And here’s the point.  As the developing economy advances this picture changes.  More and more people come off the land, and agriculture becomes more productive.  Wages across the economy rise, and the developing economy slowly comes to resemble a developed one.  The gains from trade disappear.  Trade continues but it is on much more equal terms and much more about the competitive advantage of particular businesses than about the circumstances of a whole economy.

And this is exactly what has happened.  In the 1990s the globalisation trend was mainly about the so-called “tiger” economies, of Taiwan, South Korea, Hong Kong, Thailand, and so on.  I remember Tory ministers wandering around saying how this country was under existential threat unless workers’ pay and conditions were cut so that we the country would be competitive.  But eventually a South Korean firm decided to build a factory here because it was cheaper producing goods here than at home.  South Korea had caught up.  But as the Tigers caught up and went to the next phase, China and India entered the picture, and gave the process a boost.  The two most populous countries in the world were bound to have a massive effect and the whole process accelerated.

But these countries are catching up.  This is especially clear in China, where rising wages have become a big issue.  This week’s Economist has a very interesting briefing on the subject.  The same processes are visible in the rather more chaotic India too.  In both cases the attention is shifting to raising the standard of living for the domestic population, rather than international competitiveness.  The worm has turned.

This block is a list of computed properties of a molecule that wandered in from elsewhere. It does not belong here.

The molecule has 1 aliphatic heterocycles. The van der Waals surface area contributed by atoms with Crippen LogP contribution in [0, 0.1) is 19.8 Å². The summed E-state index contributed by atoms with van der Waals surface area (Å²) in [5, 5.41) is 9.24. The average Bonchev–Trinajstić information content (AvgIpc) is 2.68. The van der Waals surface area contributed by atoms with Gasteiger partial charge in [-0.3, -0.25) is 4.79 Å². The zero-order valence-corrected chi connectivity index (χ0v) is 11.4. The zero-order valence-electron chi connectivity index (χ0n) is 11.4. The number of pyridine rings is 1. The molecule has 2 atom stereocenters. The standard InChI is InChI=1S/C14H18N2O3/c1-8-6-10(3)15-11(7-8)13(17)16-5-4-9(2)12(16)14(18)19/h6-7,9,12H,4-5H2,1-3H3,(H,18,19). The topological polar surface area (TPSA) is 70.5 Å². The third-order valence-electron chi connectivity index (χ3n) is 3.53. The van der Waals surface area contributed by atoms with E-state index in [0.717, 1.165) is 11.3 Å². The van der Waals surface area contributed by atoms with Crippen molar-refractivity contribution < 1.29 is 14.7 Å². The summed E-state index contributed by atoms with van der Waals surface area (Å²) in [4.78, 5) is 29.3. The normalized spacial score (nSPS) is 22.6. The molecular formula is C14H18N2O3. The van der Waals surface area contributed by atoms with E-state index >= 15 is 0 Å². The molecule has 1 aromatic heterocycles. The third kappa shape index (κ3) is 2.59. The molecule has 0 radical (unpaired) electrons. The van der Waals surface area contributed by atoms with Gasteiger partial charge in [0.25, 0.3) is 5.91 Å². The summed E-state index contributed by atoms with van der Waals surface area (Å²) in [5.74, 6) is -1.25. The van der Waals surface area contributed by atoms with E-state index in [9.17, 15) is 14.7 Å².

And on to the next wave?  There are plenty of less developed economies in the queue: Vietnam, Bangladesh, Pakistan, and various countries in Africa.  But none have the size and weight of the big two.  And it’s not just a matter of supply: the developed world is becoming that much bigger as new countries enter it – so impact of these poorer countries entering the market will be spread more widely; they will be busy exporting to India and China.

So the basic driving force behind the globalisation trend of the last 20 years is grinding to a halt.  What effect does that have on us in the developed countries?  The good news is that the pressure to offshore will ease, producing a bit more stability on our work landscape.  The bad news is that the gains on trade will vanish.  This has been an important part of the general rise in living standards in the last couple of decades, which we have been relying on to produce forward momentum to a greater extent than many realise.  Another reason why the “new normal” is slower growth.

So the developed countries will stay grumpy, but more from the slowdown of globalisation than from its continued rise.  But the big question is whether the trends to inequality will reverse.  On that score things are much less clear.